The Pleasures of Yogurt-Making
Update 23 March 2012: This post has been renounced by the author and superseded by a more recent update about why we should avoid all animal products, including milk and yogurt.
Before being incinerated by the eruption of Mt. Vesuvius in 79 AD, the polymathic Pliny the Elder occupied himself by writing the world’s (or the West’s, anyway) first encyclopedia in the form of the 37-book Naturalis Historia. In Book XI, Chapter 96 of this work, Pliny provides us with the first written description of a substance that would later (after the 11th century) come to be called by the Turkish word “yogurt”. This ambrosial dairy product is one of my most indispensable daily indulgences, either mixed with cereal, used in fruit salad, or occasionally as something more exotic like a tzatziki sauce antipasto. It is healthy as well as delicious, being a source of protein, calcium, and all the B-vitamins (which are especially sought-after by vegetarians). The live cultures present in yogurt are also a boon for digestion as well as the immune system. One must be careful to avoid, however, the types of sugary confections and brand-name nonsense that seems to dominate the formidable dairy aisle of typical big-box supermarkets. I am pleased to say that I have lately found an escape from the labyrinth of the worst commercial excesses of a food product that I cannot be without– I make it myself.
For many years (more than I care to remember), I was quietly and increasingly disturbed by the preponderance of little plastic packages that I would accumulate in the course of fulfilling my yogurt habit. Indeed, these sad, misshapen little tubs were among the few remaining vestiges of the world of plastic packaging that I had already sworn off as my irreconcilable foe. In addition, as with all store-bought food products, I had to ask myself what kind of sinister milk-producing industry was really behind my colorful and innocent-looking yogurt servings. Now, I am overjoyed to finally live in a world in which I can take hold of my own yogurt destiny, securing the goods practically from the source, and can contribute in some small way to a healthier and happier planet (and self). Let me tell you how…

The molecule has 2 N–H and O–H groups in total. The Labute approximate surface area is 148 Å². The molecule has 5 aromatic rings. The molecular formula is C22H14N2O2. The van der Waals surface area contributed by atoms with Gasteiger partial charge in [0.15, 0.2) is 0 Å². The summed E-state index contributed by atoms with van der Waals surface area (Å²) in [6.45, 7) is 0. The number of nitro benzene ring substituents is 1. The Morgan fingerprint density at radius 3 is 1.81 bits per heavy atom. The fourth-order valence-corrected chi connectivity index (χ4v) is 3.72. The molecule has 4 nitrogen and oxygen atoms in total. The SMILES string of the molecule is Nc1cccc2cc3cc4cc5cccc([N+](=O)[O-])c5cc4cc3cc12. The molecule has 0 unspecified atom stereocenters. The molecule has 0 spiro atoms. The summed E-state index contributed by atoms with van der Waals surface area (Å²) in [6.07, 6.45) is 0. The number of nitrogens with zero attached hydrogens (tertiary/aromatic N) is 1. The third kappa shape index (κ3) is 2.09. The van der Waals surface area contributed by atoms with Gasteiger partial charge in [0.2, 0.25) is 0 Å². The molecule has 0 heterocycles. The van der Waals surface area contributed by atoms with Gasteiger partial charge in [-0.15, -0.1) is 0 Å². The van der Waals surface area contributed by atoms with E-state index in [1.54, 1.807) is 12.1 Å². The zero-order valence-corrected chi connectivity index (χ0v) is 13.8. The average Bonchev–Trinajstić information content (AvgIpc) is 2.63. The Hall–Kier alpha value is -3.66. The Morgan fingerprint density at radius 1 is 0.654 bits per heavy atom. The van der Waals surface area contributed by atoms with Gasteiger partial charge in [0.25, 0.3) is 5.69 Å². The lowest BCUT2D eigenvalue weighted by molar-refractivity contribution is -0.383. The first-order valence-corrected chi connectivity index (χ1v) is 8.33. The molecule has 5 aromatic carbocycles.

I have recently discovered, in the center of town no more than 200 meters from my house, a milk machine. This machine dispenses milk just as easily as an airport water fountain (but without the annoying security checks). For the price of only 1 euro for a liter, or 50 cents for a half liter, I can fill up a glass bottle with fresh milk. But whence does this milk come, you ask? From a local organic milk farm a full 5 kilometers away. Don’t have to worry about extra costs and pollution due to transportation, I dare say. I have visited the farm myself, and can confidently report that there is no sign of an exploitative dairy-industrial complex at work here. The cows are free to wander an (admittedly small) parcel of grassland, and also take in a large part of their diet through omega-3-rich linseed.
I will now provide detailed instructions on the yogurt-making process that follows the procurement from local provenance. N.B.: I understand that most readers may not yet be in the fortunate position of having such a benevolent fresh-dairy source so close at hand. My recommendation would be to do some research, seek out small local organic milk farms in your area to lobby, and, in the meantime, if you must continue to purchase the starter milk at a supermarket, be willing to pay slightly more to find a reliable brand that is as local and healthy as possible. Don’t worry, you will see the financial savings returned to you by way of your soon-to-be sustainable homemade yogurt source.
1.5 liter pot, cooking thermometer, insulated bag, several small glass jars